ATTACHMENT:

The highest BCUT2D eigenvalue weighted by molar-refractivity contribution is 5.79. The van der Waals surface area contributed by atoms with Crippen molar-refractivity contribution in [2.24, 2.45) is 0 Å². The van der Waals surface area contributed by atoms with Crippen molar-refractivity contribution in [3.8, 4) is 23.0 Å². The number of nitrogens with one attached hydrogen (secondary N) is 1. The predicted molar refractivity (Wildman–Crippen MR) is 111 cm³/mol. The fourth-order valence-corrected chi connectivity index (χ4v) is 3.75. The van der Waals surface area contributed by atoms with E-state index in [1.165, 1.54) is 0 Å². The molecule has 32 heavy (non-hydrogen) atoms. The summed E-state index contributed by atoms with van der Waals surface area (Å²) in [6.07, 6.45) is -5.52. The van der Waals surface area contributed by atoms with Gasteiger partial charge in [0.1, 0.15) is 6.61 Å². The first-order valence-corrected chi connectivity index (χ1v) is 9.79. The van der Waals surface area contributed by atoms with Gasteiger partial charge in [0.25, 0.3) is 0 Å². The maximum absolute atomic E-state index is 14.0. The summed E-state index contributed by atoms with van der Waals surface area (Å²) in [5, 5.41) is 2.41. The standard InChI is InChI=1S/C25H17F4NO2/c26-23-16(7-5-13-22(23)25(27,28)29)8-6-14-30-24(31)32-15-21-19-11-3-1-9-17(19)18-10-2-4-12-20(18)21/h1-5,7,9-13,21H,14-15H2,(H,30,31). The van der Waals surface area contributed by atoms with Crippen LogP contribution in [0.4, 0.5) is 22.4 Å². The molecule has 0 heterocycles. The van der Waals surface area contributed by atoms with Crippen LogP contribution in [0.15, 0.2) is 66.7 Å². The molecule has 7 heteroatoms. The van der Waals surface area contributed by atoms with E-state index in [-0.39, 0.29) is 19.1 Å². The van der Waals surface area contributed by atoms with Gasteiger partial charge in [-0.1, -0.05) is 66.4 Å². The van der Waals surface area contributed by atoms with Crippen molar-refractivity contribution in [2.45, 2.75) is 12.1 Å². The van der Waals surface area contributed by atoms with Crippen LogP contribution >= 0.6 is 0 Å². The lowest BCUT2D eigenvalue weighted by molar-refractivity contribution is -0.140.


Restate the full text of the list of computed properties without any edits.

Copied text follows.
The highest BCUT2D eigenvalue weighted by molar-refractivity contribution is 5.79. The van der Waals surface area contributed by atoms with Crippen molar-refractivity contribution in [2.24, 2.45) is 0 Å². The van der Waals surface area contributed by atoms with Crippen molar-refractivity contribution in [3.8, 4) is 23.0 Å². The number of nitrogens with one attached hydrogen (secondary N) is 1. The predicted molar refractivity (Wildman–Crippen MR) is 111 cm³/mol. The fourth-order valence-corrected chi connectivity index (χ4v) is 3.75. The van der Waals surface area contributed by atoms with E-state index in [1.165, 1.54) is 0 Å². The molecule has 32 heavy (non-hydrogen) atoms. The summed E-state index contributed by atoms with van der Waals surface area (Å²) in [6.07, 6.45) is -5.52. The van der Waals surface area contributed by atoms with Gasteiger partial charge in [0.1, 0.15) is 6.61 Å². The first-order valence-corrected chi connectivity index (χ1v) is 9.79. The van der Waals surface area contributed by atoms with Gasteiger partial charge in [0.25, 0.3) is 0 Å². The maximum absolute atomic E-state index is 14.0. The summed E-state index contributed by atoms with van der Waals surface area (Å²) in [5, 5.41) is 2.41. The standard InChI is InChI=1S/C25H17F4NO2/c26-23-16(7-5-13-22(23)25(27,28)29)8-6-14-30-24(31)32-15-21-19-11-3-1-9-17(19)18-10-2-4-12-20(18)21/h1-5,7,9-13,21H,14-15H2,(H,30,31). The van der Waals surface area contributed by atoms with Crippen LogP contribution in [0.4, 0.5) is 22.4 Å². The molecule has 0 heterocycles. The van der Waals surface area contributed by atoms with Crippen LogP contribution in [0.15, 0.2) is 66.7 Å². The molecule has 7 heteroatoms. The van der Waals surface area contributed by atoms with E-state index in [-0.39, 0.29) is 19.1 Å². The van der Waals surface area contributed by atoms with Gasteiger partial charge in [-0.1, -0.05) is 66.4 Å². The van der Waals surface area contributed by atoms with Crippen molar-refractivity contribution in [2.45, 2.75) is 12.1 Å². The van der Waals surface area contributed by atoms with Crippen LogP contribution >= 0.6 is 0 Å². The lowest BCUT2D eigenvalue weighted by molar-refractivity contribution is -0.140.